Bryn Mawr Classical Review 04.04.27

W.M. Bloomer, Valerius Maximus and the Rhetoric of the New Nobility. Chapel Hill: University of North Carolina Press, 1992. ISBN 0-8078-2047-4.

Reviewed by David Potter, University of Michigan.

Valerius Maximus' Memorable Deeds and Words was far more popular in antiquity and the Middle Ages than it is now. For well over a century it has been regarded by the majority of scholars as little more than a source to be culled for anecdotes (not all of them reliable) about the Greeks and Romans. It is the great strength of Bloomer's book that it is now possible to see Valerius as a human being with some very interesting habits.

The age of Tiberius seems to have been the great age of canonization. Cicero says that Varro taught the Romans who they were, but it was Livy who gave them their history. T.J. Luce's recent study of the forum of Augustus ("Livy, Augustus and the Forum Augustum," M. Toher and K. Raaflaub, Between Republic and Empire. Interpretations of Augustus and his Principate [Berkeley, 1990], 123-38) and E. Gabba's excellent book on Dionysius of Halicarnassus have made this ever so plain (Dionysius and the History of Archaic Rome [Berkeley, 1991] esp. chap. 4). The publication, now more than a decade ago, of previously unknown sections of the senatorial decree detailing the honors for the dead Germanicus, and recent studies of the development of funerary honors have shown how the imperial house came to be regarded as a ideal model for the lives of all Romans, and the recently discovered text recording the senate's final disposition of the case against Piso in 20 AD provides an extraordinary summary of the specific virtues that the Roman people were to learn from each member of the family (W.D. Lebek, "Ehrenbogen und Prinzentod: 9 v. Chr.-23 n. Chr.," ZPE 86 [1991]: 47-78; W. Eck, "Das s.c. de Cn. Pisone patre und seine Publikation in der Baetica," Cahiers du Centre G. Glotz 4 [1993]: 189-208). One of the most interesting features of Valerius Paterculus' short history of Rome is precisely his interest in literary canons and the role of contemporary statesmen as exempla to all his contemporaries: all new men could now strive to be like Sejanus.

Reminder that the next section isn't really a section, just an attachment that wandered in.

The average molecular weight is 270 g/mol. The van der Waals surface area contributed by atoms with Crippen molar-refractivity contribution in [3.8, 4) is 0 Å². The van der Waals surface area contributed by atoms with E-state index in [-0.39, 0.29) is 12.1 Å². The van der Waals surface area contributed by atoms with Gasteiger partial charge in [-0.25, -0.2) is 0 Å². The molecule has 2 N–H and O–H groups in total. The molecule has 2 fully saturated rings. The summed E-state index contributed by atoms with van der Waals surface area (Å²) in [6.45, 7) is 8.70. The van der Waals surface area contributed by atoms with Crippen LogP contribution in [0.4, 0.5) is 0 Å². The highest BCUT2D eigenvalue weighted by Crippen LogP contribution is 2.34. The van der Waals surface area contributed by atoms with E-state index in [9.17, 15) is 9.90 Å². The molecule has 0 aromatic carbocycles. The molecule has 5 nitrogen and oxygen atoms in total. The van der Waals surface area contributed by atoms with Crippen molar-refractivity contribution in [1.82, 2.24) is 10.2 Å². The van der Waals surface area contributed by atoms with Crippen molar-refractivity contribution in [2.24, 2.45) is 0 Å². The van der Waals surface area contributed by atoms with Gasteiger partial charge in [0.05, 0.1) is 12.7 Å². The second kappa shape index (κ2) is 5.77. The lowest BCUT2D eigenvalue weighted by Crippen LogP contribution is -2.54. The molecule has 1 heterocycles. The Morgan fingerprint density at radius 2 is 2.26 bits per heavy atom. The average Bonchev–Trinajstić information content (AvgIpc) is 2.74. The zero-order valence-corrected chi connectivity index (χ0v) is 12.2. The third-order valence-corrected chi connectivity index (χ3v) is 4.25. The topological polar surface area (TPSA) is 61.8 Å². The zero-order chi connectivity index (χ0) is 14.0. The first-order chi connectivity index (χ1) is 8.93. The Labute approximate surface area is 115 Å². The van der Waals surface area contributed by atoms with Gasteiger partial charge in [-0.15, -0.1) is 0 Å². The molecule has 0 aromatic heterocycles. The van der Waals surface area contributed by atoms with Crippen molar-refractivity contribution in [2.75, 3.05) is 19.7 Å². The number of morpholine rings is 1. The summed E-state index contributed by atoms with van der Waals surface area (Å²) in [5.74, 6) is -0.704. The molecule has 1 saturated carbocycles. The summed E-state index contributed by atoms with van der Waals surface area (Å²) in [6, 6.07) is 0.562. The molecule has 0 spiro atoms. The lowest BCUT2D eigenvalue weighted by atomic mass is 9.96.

B.'s book enables us to see all of this even more plainly. Valerius, as B. shows, worked with a very limited group of texts (chiefly Livy, Trogus, Cicero and Sallust) to find examples that Romans could live and argue by. In this sense B.'s discovery of the mind of Valerius is of lasting value for the study of the intellectual history of the early principate. It was no easy task. The basic edition of Valerius is now over a century old (it is not very good), there is no commentary, the only English translation was done in 1678 and Valerius is not a particularly easy read.

B. did not overcome all the obstacles in his way with equal facility. The arguments against the use of Greek sources are far longer than necessary (though convincing), B.'s views on issues like the source tradition for Alexander the Great are hopelessly dated (he relies on German studies of Valerius that were done early in this century rather than more recent work on the question as a whole), and he has a tendency to rely a bit too much on what appears to be a rather limited reading of modern historical scholarship in his discussion of the civil wars. Some of the other discussion of source material (leading to the very important conclusions on p. 146) gets to be staggeringly dull. His strengths are those of the good (very good) philologist. It is impossible not to be impressed by B.'s capacity to pull passages of Valerius apart, and his sensitivity to Latin prose style. I wish that the final chapter was something other than a study of the place of Valerius in the development of silver Latin, and picked up more directly from the preceding chapter on civil war historiography to summarize the various suggestions made throughout the text about the ways that the Romans were redefining their past, but this decision is very much in keeping with B.'s philological outlook.

All things considered, this is not a book that can be ignored by anyone who is interested in Roman intellectual history. Even though there is more to be said on a number of points (and less on others) I think that very few people would even be aware that these issues existed if B. had not done his work as well as he did.